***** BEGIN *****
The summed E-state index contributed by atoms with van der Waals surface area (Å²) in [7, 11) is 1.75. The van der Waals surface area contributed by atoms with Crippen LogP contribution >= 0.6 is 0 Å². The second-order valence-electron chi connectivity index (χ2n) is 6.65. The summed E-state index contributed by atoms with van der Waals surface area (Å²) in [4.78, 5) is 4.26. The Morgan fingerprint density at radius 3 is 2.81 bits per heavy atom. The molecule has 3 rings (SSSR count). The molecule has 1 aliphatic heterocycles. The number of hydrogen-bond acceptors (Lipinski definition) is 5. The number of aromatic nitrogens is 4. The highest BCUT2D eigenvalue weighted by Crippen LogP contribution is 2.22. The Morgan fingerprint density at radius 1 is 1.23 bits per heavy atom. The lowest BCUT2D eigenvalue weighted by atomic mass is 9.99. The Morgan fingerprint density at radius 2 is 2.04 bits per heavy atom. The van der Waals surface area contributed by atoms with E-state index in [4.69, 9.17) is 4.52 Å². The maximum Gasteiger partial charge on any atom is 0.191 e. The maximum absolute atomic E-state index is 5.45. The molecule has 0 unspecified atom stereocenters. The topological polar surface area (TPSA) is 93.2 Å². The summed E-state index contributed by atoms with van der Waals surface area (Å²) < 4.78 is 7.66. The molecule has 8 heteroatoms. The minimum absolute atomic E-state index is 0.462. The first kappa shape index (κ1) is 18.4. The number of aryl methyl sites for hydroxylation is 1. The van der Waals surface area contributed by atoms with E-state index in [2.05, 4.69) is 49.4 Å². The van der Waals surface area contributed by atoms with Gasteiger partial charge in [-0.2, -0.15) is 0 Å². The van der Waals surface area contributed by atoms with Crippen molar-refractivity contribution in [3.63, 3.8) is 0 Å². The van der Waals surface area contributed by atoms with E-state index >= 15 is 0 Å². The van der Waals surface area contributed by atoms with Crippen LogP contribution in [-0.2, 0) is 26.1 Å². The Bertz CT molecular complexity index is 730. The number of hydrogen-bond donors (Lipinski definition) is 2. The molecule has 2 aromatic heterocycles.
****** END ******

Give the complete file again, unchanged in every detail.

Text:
The summed E-state index contributed by atoms with van der Waals surface area (Å²) in [7, 11) is 1.75. The van der Waals surface area contributed by atoms with Crippen LogP contribution >= 0.6 is 0 Å². The second-order valence-electron chi connectivity index (χ2n) is 6.65. The summed E-state index contributed by atoms with van der Waals surface area (Å²) in [4.78, 5) is 4.26. The Morgan fingerprint density at radius 3 is 2.81 bits per heavy atom. The molecule has 3 rings (SSSR count). The molecule has 1 aliphatic heterocycles. The number of hydrogen-bond acceptors (Lipinski definition) is 5. The number of aromatic nitrogens is 4. The highest BCUT2D eigenvalue weighted by Crippen LogP contribution is 2.22. The Morgan fingerprint density at radius 1 is 1.23 bits per heavy atom. The lowest BCUT2D eigenvalue weighted by atomic mass is 9.99. The Morgan fingerprint density at radius 2 is 2.04 bits per heavy atom. The van der Waals surface area contributed by atoms with E-state index in [4.69, 9.17) is 4.52 Å². The maximum Gasteiger partial charge on any atom is 0.191 e. The maximum absolute atomic E-state index is 5.45. The molecule has 0 unspecified atom stereocenters. The topological polar surface area (TPSA) is 93.2 Å². The summed E-state index contributed by atoms with van der Waals surface area (Å²) < 4.78 is 7.66. The molecule has 8 heteroatoms. The minimum absolute atomic E-state index is 0.462. The first kappa shape index (κ1) is 18.4. The number of aryl methyl sites for hydroxylation is 1. The van der Waals surface area contributed by atoms with E-state index in [2.05, 4.69) is 49.4 Å². The van der Waals surface area contributed by atoms with Gasteiger partial charge in [-0.2, -0.15) is 0 Å². The van der Waals surface area contributed by atoms with Crippen molar-refractivity contribution in [3.63, 3.8) is 0 Å². The van der Waals surface area contributed by atoms with E-state index >= 15 is 0 Å². The van der Waals surface area contributed by atoms with Crippen LogP contribution in [-0.2, 0) is 26.1 Å². The Bertz CT molecular complexity index is 730. The number of hydrogen-bond donors (Lipinski definition) is 2. The molecule has 2 aromatic heterocycles.